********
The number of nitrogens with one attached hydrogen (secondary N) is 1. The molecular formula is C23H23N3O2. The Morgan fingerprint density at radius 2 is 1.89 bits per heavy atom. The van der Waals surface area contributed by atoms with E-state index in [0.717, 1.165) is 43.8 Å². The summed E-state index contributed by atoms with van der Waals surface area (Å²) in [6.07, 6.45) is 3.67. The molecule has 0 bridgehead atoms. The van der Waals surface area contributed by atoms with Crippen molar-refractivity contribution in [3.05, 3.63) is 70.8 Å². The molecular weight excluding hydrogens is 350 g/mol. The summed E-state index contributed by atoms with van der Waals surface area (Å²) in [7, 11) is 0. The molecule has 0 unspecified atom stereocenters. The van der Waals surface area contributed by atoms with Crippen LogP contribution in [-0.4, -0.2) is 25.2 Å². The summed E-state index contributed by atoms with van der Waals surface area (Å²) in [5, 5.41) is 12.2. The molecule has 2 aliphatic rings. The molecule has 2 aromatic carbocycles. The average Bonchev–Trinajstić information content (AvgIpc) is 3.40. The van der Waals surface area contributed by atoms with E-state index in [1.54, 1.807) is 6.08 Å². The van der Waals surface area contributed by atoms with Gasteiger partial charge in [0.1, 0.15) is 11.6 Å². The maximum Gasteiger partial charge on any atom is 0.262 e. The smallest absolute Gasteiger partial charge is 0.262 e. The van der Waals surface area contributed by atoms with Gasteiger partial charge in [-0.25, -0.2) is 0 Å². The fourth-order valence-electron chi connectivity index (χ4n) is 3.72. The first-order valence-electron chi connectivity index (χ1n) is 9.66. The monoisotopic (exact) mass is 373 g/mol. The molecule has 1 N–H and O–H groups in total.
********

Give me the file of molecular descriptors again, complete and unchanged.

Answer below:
The number of nitrogens with one attached hydrogen (secondary N) is 1. The molecular formula is C23H23N3O2. The Morgan fingerprint density at radius 2 is 1.89 bits per heavy atom. The van der Waals surface area contributed by atoms with E-state index in [0.717, 1.165) is 43.8 Å². The summed E-state index contributed by atoms with van der Waals surface area (Å²) in [6.07, 6.45) is 3.67. The molecule has 0 bridgehead atoms. The van der Waals surface area contributed by atoms with Crippen molar-refractivity contribution in [3.05, 3.63) is 70.8 Å². The molecular weight excluding hydrogens is 350 g/mol. The summed E-state index contributed by atoms with van der Waals surface area (Å²) in [7, 11) is 0. The molecule has 0 unspecified atom stereocenters. The van der Waals surface area contributed by atoms with Crippen LogP contribution in [-0.4, -0.2) is 25.2 Å². The summed E-state index contributed by atoms with van der Waals surface area (Å²) in [5, 5.41) is 12.2. The molecule has 2 aliphatic rings. The molecule has 2 aromatic carbocycles. The average Bonchev–Trinajstić information content (AvgIpc) is 3.40. The van der Waals surface area contributed by atoms with E-state index in [1.54, 1.807) is 6.08 Å². The van der Waals surface area contributed by atoms with Gasteiger partial charge in [0.1, 0.15) is 11.6 Å². The maximum Gasteiger partial charge on any atom is 0.262 e. The smallest absolute Gasteiger partial charge is 0.262 e. The van der Waals surface area contributed by atoms with Gasteiger partial charge in [-0.25, -0.2) is 0 Å². The fourth-order valence-electron chi connectivity index (χ4n) is 3.72. The first-order valence-electron chi connectivity index (χ1n) is 9.66. The monoisotopic (exact) mass is 373 g/mol. The molecule has 1 N–H and O–H groups in total.